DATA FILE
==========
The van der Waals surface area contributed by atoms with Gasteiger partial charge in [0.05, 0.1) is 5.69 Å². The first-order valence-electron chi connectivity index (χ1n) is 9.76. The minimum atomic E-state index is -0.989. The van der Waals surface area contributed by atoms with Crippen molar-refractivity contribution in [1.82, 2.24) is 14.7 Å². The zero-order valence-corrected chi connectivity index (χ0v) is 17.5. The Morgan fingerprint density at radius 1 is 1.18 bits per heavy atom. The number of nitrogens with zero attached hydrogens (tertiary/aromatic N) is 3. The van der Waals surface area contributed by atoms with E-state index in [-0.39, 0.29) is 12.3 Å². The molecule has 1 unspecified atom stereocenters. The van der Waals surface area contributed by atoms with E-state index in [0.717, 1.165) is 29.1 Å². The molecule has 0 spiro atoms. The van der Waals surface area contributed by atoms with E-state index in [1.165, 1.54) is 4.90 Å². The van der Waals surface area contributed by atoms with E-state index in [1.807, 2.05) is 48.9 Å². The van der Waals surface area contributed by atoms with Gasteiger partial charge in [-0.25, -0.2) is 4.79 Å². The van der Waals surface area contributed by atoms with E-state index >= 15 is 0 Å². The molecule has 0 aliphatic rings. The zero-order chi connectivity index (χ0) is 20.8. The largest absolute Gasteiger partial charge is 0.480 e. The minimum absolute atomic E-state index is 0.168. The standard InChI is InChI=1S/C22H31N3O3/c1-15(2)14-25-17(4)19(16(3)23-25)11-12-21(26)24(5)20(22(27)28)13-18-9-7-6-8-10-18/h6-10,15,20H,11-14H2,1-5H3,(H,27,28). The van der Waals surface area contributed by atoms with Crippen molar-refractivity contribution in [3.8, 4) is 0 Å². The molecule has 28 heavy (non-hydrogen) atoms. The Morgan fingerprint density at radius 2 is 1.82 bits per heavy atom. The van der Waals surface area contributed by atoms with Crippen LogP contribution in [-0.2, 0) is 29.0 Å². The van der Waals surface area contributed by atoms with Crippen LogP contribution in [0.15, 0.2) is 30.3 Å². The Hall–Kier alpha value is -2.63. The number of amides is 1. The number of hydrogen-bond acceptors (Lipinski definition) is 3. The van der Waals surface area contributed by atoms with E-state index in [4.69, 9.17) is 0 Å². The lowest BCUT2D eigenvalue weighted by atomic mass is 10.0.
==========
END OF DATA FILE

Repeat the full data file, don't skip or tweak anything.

The van der Waals surface area contributed by atoms with Gasteiger partial charge in [0.05, 0.1) is 5.69 Å². The first-order valence-electron chi connectivity index (χ1n) is 9.76. The minimum atomic E-state index is -0.989. The van der Waals surface area contributed by atoms with Crippen molar-refractivity contribution in [1.82, 2.24) is 14.7 Å². The zero-order valence-corrected chi connectivity index (χ0v) is 17.5. The Morgan fingerprint density at radius 1 is 1.18 bits per heavy atom. The number of nitrogens with zero attached hydrogens (tertiary/aromatic N) is 3. The van der Waals surface area contributed by atoms with E-state index in [-0.39, 0.29) is 12.3 Å². The molecule has 1 unspecified atom stereocenters. The van der Waals surface area contributed by atoms with E-state index in [0.717, 1.165) is 29.1 Å². The molecule has 0 spiro atoms. The van der Waals surface area contributed by atoms with E-state index in [1.165, 1.54) is 4.90 Å². The van der Waals surface area contributed by atoms with E-state index in [1.807, 2.05) is 48.9 Å². The van der Waals surface area contributed by atoms with Gasteiger partial charge in [-0.25, -0.2) is 4.79 Å². The van der Waals surface area contributed by atoms with E-state index >= 15 is 0 Å². The molecule has 0 aliphatic rings. The zero-order chi connectivity index (χ0) is 20.8. The largest absolute Gasteiger partial charge is 0.480 e. The minimum absolute atomic E-state index is 0.168. The standard InChI is InChI=1S/C22H31N3O3/c1-15(2)14-25-17(4)19(16(3)23-25)11-12-21(26)24(5)20(22(27)28)13-18-9-7-6-8-10-18/h6-10,15,20H,11-14H2,1-5H3,(H,27,28). The van der Waals surface area contributed by atoms with Crippen molar-refractivity contribution in [3.8, 4) is 0 Å². The molecule has 28 heavy (non-hydrogen) atoms. The Morgan fingerprint density at radius 2 is 1.82 bits per heavy atom. The van der Waals surface area contributed by atoms with Crippen LogP contribution in [-0.2, 0) is 29.0 Å². The van der Waals surface area contributed by atoms with Crippen LogP contribution in [0.15, 0.2) is 30.3 Å². The Hall–Kier alpha value is -2.63. The number of amides is 1. The number of hydrogen-bond acceptors (Lipinski definition) is 3. The van der Waals surface area contributed by atoms with E-state index in [4.69, 9.17) is 0 Å². The lowest BCUT2D eigenvalue weighted by atomic mass is 10.0.